After finally picking up their dream bike and blazing through the honeymoon period with the perfect new rig, many cyclists inevitably begin tinkering.
The perfect bike they spent months researching before pulling the trigger now seems like it could be even better. One of the first places many riders go when looking for upgrades is a new wheelset. Wheels can provide an astonishingly different feel and ride experience.
Depending on construction, they can also play a huge role in efficiency and performance. There’s no shortage of metrics to consider when choosing a new wheelset, but one of the bigger questions to answer is whether a new wheel will be hookless, or a traditional “hooked” wheel.
Both have their benefits and drawbacks, but even as hookless wheels have exploded in popularity in recent years, many folks may be unaware of exactly what they are, or what they can bring to the table.
What are hookless wheels?
In the old days of the early to mid-2010s, wheelset designs, including the expanding tubeless compatible options erupting onto the market, featured an edge of the rim that curved into a sort of hook.
The hook allows a tire’s bead to snap and lock into place with added security as it is essentially being gripped by the hook. The hooked design also helped inner tubes mold into the correct position to interface with the rim and tire.
However, as carbon and tubeless wheels grew ever more popular, manufacturers began to ditch the traditional hook in favor of a flat, or straight-wall design that we now refer to as hookless. You may also hear hookless referred to as TSS, or Tubeless Straight Side. Designers build these wheels specifically for modern tubeless setups, making them ideal platforms to run at much lower pressures.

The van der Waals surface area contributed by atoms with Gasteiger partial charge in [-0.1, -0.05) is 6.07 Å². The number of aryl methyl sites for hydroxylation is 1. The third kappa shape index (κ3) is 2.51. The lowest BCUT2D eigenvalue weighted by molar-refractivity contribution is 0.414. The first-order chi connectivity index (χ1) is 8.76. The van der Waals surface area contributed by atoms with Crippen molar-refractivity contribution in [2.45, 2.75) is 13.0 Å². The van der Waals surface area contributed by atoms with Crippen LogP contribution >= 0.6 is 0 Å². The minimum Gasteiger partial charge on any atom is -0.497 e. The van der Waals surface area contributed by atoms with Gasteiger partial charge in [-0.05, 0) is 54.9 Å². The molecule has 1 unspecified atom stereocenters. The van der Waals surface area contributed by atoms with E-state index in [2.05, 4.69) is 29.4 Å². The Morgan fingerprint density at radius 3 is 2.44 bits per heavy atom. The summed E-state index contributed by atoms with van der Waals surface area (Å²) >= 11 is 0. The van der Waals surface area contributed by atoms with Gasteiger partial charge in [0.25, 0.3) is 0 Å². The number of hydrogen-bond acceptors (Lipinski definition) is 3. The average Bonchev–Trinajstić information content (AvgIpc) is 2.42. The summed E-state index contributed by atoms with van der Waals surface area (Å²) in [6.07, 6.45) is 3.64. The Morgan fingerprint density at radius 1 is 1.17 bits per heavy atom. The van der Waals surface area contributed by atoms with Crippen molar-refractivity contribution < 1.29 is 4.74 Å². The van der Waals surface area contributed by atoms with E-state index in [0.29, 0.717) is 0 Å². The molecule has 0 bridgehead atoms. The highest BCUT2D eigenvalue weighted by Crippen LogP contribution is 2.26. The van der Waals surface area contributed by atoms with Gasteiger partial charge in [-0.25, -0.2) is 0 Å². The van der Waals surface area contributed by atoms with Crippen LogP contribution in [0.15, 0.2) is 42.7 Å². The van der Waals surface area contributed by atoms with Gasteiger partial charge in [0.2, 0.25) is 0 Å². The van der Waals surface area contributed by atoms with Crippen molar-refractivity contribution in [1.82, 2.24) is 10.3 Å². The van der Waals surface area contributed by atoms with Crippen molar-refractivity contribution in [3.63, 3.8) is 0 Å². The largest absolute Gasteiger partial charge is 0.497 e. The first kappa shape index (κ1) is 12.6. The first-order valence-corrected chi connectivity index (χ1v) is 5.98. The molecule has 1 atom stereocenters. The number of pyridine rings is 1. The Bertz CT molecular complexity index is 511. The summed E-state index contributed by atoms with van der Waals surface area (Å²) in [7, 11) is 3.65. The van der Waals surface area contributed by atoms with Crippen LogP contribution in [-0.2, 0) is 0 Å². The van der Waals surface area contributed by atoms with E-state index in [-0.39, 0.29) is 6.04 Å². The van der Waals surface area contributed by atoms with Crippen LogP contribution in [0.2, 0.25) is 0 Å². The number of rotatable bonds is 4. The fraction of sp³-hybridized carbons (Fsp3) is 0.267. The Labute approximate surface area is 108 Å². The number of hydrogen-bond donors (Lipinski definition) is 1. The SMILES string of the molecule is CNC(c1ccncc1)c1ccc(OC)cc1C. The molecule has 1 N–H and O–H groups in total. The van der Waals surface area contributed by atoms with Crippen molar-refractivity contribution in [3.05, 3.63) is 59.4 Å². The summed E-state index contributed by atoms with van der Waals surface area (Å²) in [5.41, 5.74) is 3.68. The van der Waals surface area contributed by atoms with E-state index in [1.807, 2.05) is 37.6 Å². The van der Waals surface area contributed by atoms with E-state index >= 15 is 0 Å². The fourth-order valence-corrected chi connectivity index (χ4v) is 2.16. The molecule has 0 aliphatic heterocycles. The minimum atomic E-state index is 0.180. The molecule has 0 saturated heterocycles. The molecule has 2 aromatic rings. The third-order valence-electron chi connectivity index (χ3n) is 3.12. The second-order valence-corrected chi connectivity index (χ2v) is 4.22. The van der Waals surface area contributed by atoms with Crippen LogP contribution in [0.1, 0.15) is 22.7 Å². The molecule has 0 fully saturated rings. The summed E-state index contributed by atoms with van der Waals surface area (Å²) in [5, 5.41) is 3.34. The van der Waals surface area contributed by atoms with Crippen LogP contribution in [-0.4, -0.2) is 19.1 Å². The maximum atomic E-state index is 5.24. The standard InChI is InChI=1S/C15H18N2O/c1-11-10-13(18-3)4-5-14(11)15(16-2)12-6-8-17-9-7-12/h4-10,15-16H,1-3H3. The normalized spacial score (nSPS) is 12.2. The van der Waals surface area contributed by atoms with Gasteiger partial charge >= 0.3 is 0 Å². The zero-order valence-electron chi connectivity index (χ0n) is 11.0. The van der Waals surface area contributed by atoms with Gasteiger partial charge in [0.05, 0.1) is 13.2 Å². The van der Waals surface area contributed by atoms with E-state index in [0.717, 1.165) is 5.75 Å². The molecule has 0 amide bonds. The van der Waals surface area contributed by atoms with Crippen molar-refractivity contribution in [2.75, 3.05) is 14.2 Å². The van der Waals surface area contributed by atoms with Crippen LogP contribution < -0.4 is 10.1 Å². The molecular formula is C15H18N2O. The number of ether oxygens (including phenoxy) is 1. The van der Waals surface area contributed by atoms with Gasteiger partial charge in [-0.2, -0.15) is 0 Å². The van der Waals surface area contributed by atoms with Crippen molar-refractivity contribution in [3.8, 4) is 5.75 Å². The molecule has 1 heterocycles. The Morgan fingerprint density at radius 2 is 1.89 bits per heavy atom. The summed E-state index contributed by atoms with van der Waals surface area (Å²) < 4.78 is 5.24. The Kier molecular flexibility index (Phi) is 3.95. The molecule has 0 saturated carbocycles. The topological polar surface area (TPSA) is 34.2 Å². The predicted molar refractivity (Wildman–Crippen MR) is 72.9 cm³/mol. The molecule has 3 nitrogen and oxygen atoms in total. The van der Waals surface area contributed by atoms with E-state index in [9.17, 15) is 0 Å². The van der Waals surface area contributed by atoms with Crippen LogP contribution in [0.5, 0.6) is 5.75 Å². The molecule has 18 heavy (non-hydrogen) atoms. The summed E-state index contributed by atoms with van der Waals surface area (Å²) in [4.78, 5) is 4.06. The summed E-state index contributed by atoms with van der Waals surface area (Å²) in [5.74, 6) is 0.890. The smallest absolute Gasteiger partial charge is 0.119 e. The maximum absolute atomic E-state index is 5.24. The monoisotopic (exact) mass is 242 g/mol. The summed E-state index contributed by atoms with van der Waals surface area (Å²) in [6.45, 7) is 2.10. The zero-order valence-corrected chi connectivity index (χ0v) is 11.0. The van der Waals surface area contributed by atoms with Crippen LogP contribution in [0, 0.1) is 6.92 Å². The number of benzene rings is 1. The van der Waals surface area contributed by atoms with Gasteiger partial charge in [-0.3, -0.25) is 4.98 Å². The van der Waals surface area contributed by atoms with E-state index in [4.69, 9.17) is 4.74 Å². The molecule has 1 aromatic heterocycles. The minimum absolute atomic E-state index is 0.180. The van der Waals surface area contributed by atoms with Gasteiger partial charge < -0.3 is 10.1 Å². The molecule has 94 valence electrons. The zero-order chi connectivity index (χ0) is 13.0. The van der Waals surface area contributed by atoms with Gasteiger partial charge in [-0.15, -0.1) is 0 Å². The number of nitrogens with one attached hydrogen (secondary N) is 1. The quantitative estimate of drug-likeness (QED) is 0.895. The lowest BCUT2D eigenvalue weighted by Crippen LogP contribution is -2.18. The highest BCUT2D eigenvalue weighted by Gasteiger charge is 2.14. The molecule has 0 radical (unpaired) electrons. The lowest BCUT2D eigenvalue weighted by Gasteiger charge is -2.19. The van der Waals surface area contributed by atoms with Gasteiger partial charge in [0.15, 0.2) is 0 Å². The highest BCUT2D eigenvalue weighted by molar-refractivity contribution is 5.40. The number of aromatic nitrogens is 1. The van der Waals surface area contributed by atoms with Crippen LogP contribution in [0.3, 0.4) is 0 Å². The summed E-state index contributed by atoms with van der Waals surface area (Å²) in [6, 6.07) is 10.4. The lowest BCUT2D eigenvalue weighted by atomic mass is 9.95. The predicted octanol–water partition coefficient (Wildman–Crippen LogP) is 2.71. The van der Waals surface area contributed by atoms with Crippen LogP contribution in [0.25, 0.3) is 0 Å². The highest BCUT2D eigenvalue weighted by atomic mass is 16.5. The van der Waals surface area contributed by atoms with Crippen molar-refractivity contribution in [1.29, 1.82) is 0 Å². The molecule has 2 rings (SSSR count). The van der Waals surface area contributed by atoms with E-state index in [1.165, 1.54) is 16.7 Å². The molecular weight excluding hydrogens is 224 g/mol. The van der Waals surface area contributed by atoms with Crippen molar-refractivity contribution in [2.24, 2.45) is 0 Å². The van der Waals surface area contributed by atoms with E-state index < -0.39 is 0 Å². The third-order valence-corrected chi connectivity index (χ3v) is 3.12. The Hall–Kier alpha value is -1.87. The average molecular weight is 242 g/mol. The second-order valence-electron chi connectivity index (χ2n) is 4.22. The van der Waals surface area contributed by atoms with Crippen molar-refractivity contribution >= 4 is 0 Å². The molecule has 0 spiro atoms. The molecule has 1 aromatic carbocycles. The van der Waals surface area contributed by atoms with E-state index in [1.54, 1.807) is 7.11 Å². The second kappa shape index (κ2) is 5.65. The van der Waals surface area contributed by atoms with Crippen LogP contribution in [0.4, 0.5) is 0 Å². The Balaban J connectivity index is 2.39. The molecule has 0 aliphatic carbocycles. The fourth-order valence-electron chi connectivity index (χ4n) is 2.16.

How do hookless rims work?
Instead of a hooked bead, tires fitted to hookless rims rely on pressure to lock into place.
According to Hunt, the key factors for a tire to fit a hookless rim properly include ensuring that the rim is of the right diameter at the bead seat (the flat section that the tire sits on), that the bead seat is wide enough that the tire can sit square, and that the bead is not folded over and can work optimally.
“When the tire is inflated and in service [on a hooked rim], it is not sitting on the bead seat but pressed into the side wall a few millimeters up the hook, and it is the bead core on the tire that is providing the reactive force to keep the tire in place,” Hunt said. “When using tubeless for this reason it is important that your tubeless tape does go up the hook a few mm just to make a good seal.”
These types of wheels have been the norm in cars and motorcycles for a long time. But with the higher pressures historically associated with road riding and to some extent, gravel riding, cycling was initially hesitant to jump on the train. That, however, has been changing.
What are the benefits of hookless wheels?
The hookless trend gained particular popularity in the mountain bike realm, where riders moved long ago toward lower tire pressures that are well suited to hookless systems.